These designs and plans set the scene for an ambitious program of manned space exploration. But key to their ultimate success was the first-ever laboratory: Tiangong in 2012. The three missions are summarized in Table 1.3 and the chronology of the space station is shown in Table 1.4.

Table 1.3. Tiangong missions.



Tiangong 1

29 September 2011

Shenzhou 8

31 October 2011

Shenzhou 9

16 June 2012

References 27

Table 1.4. Chinese space station: chronology.

Year Event

1992 Russian-American agreement on ISS

1998 Start of construction of ISS

1999 Government approval of space station project; first designs

2000 Cooperation agreement between China and Russia extended to space stations

2011 Launch of Tiangong; rendezvous and docking by Shenzhou 8

2012 First occupation of Chinese space station by crew of Shenzhou 9 [2] [3]


China has developed two families of launchers – the Long March, known as the Chang Zheng (CZ), and the Feng Bao (FB, or Storm). The Long March family is divided into seven series – Long March 1, 2, 3, and 4, which have flown, with 5-7 forthcoming (these future launchers will be considered in Chapter 10). The Feng Bao launcher was used from 1971 to 1981 for the JSSW series and Shi Jian 2 (see Chapters 2 and 7), when it ended service and is not considered here; neither is the Long March 1, used for the first two launches, but not subsequently. The Chinese are visually helpful in enabling us to identify their rocket launchers, for their white – painted rockets invariably have the launcher type painted in big red letters in large English script on the side after the Chinese pictograms for “China” and “Hangtian”, the latter meaning “space” or “cosmos” in Chinese.

Although, to an outsider, all rockets, being rocket-shaped, appear to have the same means of propulsion, in fact there are many important distinctions between them. First, rockets may use either solid fuel or liquid fuel. Solid-fuel rockets operate on the same principle as fireworks. A gray sludge-like chemical is poured into a rocket container. When the nozzle is fired, the stage bums to exhaustion. Solid rockets are very powerful. Their main disadvantage is that they cannot be turned off – they simply burn out. They are less precise and less safe.

Liquid-fuel rockets are more complex. They have two tanks – a fuel tank and an oxidizer. Both are pressurized and fuel is injected, at great pressure, into a rocket engine where it is ignited. On liquid-fuel engines, the level of thrust may be varied (throttled) and the engine may be turned off and restarted. This system is complex but more versatile and, from a manned-spaceflight perspective, safer. Liquid-fuel rockets may be divided into three sub-categories, according to the type of fuel used. Most Russian and American civil rockets have used kerosene (a form of paraffin) as a fuel. These are powerful fuels, but they degrade if they are kept in a rocket for more than a few hours at a time. If a launching is missed, the fuels have to be drained and reloaded – a tedious and time-consuming process. From the 1960s, Russian and American military rockets began to use storable propellants, generally based around nitric acid or nitrogen tetroxide and UDMH (unsymetrical dimethyl hydrazine). The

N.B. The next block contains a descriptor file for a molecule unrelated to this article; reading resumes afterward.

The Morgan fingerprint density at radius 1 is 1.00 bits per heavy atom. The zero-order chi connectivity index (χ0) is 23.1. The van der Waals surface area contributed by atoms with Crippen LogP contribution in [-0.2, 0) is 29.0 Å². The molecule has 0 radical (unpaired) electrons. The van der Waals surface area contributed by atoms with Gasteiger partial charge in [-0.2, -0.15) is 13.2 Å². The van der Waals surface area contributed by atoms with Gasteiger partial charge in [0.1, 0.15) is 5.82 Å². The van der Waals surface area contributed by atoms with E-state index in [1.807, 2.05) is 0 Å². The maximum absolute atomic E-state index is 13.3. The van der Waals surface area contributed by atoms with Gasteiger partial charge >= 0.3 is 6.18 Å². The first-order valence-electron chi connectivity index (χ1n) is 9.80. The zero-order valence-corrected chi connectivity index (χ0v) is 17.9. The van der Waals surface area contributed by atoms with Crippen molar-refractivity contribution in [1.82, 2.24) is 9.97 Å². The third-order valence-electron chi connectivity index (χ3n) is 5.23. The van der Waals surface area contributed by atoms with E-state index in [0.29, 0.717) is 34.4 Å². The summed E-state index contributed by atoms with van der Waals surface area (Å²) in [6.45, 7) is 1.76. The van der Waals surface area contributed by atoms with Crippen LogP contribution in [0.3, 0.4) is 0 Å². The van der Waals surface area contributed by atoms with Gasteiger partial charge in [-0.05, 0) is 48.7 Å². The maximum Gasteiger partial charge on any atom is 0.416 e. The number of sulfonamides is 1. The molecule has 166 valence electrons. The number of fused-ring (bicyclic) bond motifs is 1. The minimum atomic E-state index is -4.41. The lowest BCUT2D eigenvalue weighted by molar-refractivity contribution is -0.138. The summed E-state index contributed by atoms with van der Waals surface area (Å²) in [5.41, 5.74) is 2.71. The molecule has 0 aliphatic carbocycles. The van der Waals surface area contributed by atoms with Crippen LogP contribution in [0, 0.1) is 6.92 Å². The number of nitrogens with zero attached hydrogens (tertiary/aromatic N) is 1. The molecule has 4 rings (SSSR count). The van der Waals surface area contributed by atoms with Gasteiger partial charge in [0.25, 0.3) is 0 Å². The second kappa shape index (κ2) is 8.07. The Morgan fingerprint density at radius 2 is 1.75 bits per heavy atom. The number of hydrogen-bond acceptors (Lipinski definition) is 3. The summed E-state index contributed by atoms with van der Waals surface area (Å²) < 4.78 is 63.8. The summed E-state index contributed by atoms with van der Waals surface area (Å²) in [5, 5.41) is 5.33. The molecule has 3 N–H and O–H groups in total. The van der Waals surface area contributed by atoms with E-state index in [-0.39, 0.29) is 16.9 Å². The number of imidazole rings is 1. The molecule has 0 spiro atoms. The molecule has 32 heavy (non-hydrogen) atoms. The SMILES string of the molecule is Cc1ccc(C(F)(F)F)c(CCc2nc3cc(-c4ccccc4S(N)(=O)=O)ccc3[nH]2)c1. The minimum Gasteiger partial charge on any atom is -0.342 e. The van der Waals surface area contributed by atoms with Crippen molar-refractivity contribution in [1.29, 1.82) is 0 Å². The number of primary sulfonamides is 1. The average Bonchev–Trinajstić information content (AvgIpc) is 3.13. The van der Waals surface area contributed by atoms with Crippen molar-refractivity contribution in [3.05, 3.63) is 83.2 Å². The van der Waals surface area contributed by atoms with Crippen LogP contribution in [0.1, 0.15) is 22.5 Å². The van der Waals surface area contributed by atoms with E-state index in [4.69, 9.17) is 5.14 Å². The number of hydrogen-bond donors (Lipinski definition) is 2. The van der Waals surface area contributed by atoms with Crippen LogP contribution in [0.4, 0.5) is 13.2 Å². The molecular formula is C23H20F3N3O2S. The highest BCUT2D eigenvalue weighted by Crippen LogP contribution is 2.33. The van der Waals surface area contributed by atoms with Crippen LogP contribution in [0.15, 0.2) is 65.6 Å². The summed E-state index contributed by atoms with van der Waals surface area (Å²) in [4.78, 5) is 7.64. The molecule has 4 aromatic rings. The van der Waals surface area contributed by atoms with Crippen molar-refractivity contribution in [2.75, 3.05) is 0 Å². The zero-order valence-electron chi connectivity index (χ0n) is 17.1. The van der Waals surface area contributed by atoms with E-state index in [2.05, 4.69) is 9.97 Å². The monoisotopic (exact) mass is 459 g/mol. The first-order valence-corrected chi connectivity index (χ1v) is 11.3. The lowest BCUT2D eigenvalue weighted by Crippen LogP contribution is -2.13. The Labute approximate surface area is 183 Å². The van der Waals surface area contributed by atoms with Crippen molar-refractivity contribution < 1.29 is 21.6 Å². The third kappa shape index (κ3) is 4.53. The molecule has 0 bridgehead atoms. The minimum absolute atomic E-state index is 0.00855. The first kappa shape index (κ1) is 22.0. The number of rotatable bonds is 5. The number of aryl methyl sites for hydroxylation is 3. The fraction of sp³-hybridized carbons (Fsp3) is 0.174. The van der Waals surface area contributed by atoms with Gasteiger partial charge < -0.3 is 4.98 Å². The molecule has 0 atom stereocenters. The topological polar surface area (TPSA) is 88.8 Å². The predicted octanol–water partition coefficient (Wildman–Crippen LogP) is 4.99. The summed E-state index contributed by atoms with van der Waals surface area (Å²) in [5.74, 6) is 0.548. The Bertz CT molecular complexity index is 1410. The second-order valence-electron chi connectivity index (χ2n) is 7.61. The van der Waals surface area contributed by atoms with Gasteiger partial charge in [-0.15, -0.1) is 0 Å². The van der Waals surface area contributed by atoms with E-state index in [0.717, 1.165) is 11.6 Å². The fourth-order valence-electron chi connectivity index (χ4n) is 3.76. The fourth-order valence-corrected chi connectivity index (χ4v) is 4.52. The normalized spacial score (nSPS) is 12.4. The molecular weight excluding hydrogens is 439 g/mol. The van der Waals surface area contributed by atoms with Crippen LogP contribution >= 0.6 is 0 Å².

advantage of storable propellants is that they can be kept at room temperature in rockets for long periods before they are fired – a necessity when military rockets must be kept in a constant state of readiness. The disadvantage is that such fuels are highly toxic, presenting hazards for launch crews and horrific consequences in an explosion. In 1960, a Soviet R-16 missile exploded at Baikonour cosmodrome. Ninety-seven engineers, supervisors, and rocket troops died in the ensuing fireball, but the level of casualties was made much worse by the toxic nature of the exploding fuel. It remains the worst rocket disaster in history. Finally, there is the use of liquid hydrogen as a fuel. Liquid hydrogen is enormously powerful, but has to be kept at extremely low temperatures. China has favored the use of storable propellants for main stages, with small solid-rocket boosters for the final kick to 24-hr orbit. The Chinese introduced a hydrogen-fuelled upper stage with the Long March 3 in 1984.

Now follows a description of each of China’s main launcher families. As with many aspects of the Chinese space program, this compilation is a hazardous exercise. Precise technical details of Chinese rockets vary slightly from one publication to another. Designators vary even more, especially when it comes to rocket engines.


Successful launches



























Successful launches to orbit to 30 June 2012.

For example, the YF-20 engine when clustered as a first-stage engine is called the YF-21; when used as a second-stage engine, it is called the YF-22, but when linked to YF-23 vernier engines, it is called the YF-24! Table 3.3 shows launches by launcher type.

Communications satellites